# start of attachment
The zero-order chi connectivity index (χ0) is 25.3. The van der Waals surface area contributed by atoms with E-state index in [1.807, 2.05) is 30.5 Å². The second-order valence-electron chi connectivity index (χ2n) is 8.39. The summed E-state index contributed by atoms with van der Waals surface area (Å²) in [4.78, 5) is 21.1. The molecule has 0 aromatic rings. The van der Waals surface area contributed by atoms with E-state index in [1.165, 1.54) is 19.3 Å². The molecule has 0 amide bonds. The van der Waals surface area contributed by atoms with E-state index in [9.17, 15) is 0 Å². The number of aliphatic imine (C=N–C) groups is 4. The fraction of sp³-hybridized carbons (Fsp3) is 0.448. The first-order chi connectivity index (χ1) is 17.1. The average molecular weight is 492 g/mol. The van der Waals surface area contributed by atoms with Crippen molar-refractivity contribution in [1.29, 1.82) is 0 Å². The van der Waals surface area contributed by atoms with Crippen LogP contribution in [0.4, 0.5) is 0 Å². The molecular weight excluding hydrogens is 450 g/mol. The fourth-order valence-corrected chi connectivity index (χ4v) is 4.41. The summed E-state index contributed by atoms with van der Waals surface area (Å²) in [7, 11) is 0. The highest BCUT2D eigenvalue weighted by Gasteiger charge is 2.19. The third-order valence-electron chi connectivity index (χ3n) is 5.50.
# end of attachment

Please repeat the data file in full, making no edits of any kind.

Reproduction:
The zero-order chi connectivity index (χ0) is 25.3. The van der Waals surface area contributed by atoms with E-state index in [1.807, 2.05) is 30.5 Å². The second-order valence-electron chi connectivity index (χ2n) is 8.39. The summed E-state index contributed by atoms with van der Waals surface area (Å²) in [4.78, 5) is 21.1. The molecule has 0 aromatic rings. The van der Waals surface area contributed by atoms with E-state index in [1.165, 1.54) is 19.3 Å². The molecule has 0 amide bonds. The van der Waals surface area contributed by atoms with E-state index in [9.17, 15) is 0 Å². The number of aliphatic imine (C=N–C) groups is 4. The fraction of sp³-hybridized carbons (Fsp3) is 0.448. The first-order chi connectivity index (χ1) is 17.1. The average molecular weight is 492 g/mol. The van der Waals surface area contributed by atoms with Crippen molar-refractivity contribution in [1.29, 1.82) is 0 Å². The van der Waals surface area contributed by atoms with Crippen LogP contribution in [0.4, 0.5) is 0 Å². The molecular weight excluding hydrogens is 450 g/mol. The fourth-order valence-corrected chi connectivity index (χ4v) is 4.41. The summed E-state index contributed by atoms with van der Waals surface area (Å²) in [7, 11) is 0. The highest BCUT2D eigenvalue weighted by Gasteiger charge is 2.19. The third-order valence-electron chi connectivity index (χ3n) is 5.50.